Document Type

Article

Publication Date

8-2011

Abstract

When attempting to reconstruct the events leading up to a cyber security incident, one potentially important piece of information is the clipboard (Prosise et al., 2003). The clipboard has been present in Windows since Windows 3.1 and is the mechanism for transferring information from one application to another through copy and pasting actions. Being able to retrieve the last file copied or the last password used may provide investigators with invaluable information during a forensic investigation. This paper describes the Windows clipboard structure and the process of retrieving copy/paste information from Windows XP, Vista, and Windows 7 (both 32 bit and 64 bit) memory captures with data from applications including Notepad, Microsoft Word, and Microsoft Excel.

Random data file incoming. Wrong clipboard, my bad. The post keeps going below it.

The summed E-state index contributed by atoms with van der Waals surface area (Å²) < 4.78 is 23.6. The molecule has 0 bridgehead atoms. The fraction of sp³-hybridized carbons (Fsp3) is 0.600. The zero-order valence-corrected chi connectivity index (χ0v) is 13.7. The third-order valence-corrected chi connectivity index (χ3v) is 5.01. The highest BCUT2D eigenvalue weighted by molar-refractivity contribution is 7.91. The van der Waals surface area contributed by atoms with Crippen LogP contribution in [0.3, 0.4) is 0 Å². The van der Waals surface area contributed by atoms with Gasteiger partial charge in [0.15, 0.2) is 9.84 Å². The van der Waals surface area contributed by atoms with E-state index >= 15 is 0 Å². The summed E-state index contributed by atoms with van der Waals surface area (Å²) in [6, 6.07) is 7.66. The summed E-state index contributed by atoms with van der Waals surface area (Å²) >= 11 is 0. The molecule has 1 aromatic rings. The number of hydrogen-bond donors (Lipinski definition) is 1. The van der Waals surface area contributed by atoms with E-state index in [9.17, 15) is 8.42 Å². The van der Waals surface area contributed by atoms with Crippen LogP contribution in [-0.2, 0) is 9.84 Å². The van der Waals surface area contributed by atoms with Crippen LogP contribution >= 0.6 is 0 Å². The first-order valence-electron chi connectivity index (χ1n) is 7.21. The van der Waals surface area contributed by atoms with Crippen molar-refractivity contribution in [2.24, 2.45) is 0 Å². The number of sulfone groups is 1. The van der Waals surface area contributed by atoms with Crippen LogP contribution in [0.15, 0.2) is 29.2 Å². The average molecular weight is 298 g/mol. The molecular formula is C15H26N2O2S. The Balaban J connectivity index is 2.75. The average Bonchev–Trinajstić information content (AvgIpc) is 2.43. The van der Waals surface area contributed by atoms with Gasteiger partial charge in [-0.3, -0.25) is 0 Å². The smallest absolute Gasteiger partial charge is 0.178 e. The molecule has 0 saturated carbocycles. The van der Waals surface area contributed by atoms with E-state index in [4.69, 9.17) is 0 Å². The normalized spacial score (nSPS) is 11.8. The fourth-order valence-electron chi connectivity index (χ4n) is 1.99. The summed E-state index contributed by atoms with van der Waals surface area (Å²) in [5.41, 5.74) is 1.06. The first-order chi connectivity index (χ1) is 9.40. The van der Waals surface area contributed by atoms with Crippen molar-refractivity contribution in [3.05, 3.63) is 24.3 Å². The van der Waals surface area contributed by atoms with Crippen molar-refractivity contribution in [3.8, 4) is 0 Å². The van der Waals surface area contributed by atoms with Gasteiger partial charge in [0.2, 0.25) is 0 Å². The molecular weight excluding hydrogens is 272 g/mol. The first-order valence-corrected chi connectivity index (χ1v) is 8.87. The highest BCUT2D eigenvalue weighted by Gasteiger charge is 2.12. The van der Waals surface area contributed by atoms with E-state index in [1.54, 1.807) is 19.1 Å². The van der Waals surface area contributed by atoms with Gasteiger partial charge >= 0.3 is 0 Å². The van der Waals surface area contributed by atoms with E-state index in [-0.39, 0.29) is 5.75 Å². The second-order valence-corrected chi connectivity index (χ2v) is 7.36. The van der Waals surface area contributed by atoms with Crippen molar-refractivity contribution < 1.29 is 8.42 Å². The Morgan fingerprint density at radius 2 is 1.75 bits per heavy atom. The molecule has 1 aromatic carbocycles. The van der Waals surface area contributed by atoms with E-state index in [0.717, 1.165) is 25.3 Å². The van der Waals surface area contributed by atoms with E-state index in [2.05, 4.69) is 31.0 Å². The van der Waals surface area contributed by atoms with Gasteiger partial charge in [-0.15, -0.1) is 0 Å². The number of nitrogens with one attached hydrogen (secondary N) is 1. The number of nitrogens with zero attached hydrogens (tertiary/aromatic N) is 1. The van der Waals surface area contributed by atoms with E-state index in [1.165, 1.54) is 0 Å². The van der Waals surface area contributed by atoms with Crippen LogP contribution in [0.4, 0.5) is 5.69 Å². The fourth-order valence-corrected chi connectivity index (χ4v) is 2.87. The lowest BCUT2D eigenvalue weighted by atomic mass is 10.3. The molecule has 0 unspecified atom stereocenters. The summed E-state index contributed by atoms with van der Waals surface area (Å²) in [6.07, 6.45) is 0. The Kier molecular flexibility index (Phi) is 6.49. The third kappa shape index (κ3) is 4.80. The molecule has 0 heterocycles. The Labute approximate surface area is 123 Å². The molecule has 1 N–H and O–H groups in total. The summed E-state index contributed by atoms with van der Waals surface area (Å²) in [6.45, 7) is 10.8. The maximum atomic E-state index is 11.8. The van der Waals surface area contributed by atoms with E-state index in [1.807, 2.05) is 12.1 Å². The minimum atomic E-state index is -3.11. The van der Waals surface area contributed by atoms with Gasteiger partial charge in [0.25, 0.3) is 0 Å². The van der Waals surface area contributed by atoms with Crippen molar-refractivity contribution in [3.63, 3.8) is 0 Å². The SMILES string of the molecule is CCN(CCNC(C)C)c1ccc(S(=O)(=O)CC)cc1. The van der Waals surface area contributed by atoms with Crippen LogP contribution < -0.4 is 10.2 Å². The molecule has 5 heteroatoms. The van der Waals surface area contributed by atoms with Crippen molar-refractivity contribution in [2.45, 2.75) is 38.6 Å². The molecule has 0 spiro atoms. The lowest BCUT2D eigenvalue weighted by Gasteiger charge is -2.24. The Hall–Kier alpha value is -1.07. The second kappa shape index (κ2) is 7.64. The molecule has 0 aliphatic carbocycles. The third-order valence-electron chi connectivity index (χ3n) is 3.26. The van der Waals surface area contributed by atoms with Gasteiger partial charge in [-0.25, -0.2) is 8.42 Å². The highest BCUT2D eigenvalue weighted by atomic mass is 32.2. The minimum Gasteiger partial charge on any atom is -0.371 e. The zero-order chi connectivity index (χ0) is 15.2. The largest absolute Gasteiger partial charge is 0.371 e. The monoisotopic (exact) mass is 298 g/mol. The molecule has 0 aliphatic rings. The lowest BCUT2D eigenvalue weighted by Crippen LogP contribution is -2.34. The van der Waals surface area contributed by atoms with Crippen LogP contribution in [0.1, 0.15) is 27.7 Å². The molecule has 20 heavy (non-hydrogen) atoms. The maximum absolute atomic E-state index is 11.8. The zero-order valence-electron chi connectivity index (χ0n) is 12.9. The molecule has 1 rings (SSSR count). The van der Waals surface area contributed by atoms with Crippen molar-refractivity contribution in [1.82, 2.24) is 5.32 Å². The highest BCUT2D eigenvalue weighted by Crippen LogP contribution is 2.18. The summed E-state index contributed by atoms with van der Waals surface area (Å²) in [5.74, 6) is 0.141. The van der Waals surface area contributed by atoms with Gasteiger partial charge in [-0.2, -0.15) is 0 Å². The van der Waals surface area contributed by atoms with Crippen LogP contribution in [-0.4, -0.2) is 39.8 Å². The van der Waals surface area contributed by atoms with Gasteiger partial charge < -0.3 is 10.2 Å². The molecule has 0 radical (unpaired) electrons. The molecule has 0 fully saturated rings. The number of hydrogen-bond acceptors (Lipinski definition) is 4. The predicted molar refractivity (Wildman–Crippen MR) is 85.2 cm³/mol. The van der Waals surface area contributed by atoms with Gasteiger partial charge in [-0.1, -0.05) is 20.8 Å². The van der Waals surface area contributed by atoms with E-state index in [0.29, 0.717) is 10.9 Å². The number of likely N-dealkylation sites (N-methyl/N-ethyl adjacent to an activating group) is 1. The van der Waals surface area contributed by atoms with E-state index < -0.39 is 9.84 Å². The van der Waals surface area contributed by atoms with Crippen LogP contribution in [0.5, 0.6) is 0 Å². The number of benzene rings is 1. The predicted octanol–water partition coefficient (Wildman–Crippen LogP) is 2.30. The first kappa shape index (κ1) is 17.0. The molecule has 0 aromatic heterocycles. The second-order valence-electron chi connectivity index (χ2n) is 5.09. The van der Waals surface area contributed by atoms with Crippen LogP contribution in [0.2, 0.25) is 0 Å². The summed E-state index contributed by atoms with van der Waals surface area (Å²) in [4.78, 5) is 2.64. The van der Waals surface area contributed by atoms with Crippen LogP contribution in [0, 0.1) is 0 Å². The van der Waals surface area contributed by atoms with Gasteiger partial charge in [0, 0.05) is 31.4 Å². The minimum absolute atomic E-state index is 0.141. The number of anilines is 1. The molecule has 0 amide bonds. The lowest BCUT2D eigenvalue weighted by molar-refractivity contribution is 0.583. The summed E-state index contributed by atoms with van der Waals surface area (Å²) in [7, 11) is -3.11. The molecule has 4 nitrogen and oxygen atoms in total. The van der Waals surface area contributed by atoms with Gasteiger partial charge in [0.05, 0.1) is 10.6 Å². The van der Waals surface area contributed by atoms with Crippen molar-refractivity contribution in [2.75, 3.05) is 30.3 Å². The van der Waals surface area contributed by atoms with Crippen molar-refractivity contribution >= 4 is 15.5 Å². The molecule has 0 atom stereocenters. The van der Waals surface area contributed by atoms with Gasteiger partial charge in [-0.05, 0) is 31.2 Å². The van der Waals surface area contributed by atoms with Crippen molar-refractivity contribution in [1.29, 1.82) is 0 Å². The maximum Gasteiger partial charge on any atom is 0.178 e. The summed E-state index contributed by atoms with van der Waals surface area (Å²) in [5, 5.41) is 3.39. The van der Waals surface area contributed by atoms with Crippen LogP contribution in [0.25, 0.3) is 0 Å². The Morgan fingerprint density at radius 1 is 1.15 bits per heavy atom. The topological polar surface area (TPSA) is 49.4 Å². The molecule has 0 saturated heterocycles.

Comments

Sourced from the version of record at ScienceDirect:
Okolica, J. S., & Peterson, G. L. (2011). Extracting the windows clipboard from physical memory. Digital Investigation, 8, S118–S124. https://doi.org/10.1016/j.diin.2011.05.014

This is an open access article under the terms of the Creative Commons Attribution‐NonCommercial‐NoDerivs International License (CC BY-NC-ND 4.0), which permits use and distribution in any medium, provided the original work is properly cited, the use is non‐commercial and no modifications or adaptations are made. https://creativecommons.org/licenses/by-nc-nd/4.0/

The publisher embargo for this journal was observed.

This article appeared in the Supplement issue to volume 8 of Digital Investigation.

DOI

10.1016/j.diin.2011.05.014

Source Publication

Digital Investigation

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